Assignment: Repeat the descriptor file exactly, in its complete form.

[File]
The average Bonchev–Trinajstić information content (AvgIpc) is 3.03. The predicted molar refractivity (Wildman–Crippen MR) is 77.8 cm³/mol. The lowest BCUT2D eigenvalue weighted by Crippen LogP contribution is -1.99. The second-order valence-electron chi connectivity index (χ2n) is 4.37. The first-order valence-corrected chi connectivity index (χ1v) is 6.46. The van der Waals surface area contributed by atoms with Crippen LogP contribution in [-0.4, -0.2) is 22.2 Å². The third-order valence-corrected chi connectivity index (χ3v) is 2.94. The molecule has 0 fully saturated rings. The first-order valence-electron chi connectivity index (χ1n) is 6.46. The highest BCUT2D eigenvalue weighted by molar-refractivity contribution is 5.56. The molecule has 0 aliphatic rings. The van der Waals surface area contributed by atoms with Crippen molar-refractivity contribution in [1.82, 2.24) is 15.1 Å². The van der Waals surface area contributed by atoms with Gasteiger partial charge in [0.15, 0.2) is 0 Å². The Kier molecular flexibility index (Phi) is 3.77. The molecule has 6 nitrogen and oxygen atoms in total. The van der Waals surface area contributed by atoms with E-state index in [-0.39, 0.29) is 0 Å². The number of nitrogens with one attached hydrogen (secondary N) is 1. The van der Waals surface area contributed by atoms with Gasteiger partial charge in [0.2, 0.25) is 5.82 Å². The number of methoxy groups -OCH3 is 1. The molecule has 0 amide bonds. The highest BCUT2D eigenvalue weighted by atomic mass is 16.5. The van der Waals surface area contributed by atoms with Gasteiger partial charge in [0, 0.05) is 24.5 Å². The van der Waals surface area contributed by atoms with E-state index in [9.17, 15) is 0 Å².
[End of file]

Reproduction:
The average Bonchev–Trinajstić information content (AvgIpc) is 3.03. The predicted molar refractivity (Wildman–Crippen MR) is 77.8 cm³/mol. The lowest BCUT2D eigenvalue weighted by Crippen LogP contribution is -1.99. The second-order valence-electron chi connectivity index (χ2n) is 4.37. The first-order valence-corrected chi connectivity index (χ1v) is 6.46. The van der Waals surface area contributed by atoms with Crippen LogP contribution in [-0.4, -0.2) is 22.2 Å². The third-order valence-corrected chi connectivity index (χ3v) is 2.94. The molecule has 0 fully saturated rings. The first-order valence-electron chi connectivity index (χ1n) is 6.46. The highest BCUT2D eigenvalue weighted by molar-refractivity contribution is 5.56. The molecule has 0 aliphatic rings. The van der Waals surface area contributed by atoms with Crippen molar-refractivity contribution in [1.82, 2.24) is 15.1 Å². The van der Waals surface area contributed by atoms with Gasteiger partial charge in [0.15, 0.2) is 0 Å². The Kier molecular flexibility index (Phi) is 3.77. The molecule has 6 nitrogen and oxygen atoms in total. The van der Waals surface area contributed by atoms with E-state index in [-0.39, 0.29) is 0 Å². The number of nitrogens with one attached hydrogen (secondary N) is 1. The van der Waals surface area contributed by atoms with Gasteiger partial charge in [0.2, 0.25) is 5.82 Å². The number of methoxy groups -OCH3 is 1. The molecule has 0 amide bonds. The highest BCUT2D eigenvalue weighted by atomic mass is 16.5. The van der Waals surface area contributed by atoms with Gasteiger partial charge in [0, 0.05) is 24.5 Å². The van der Waals surface area contributed by atoms with E-state index in [9.17, 15) is 0 Å².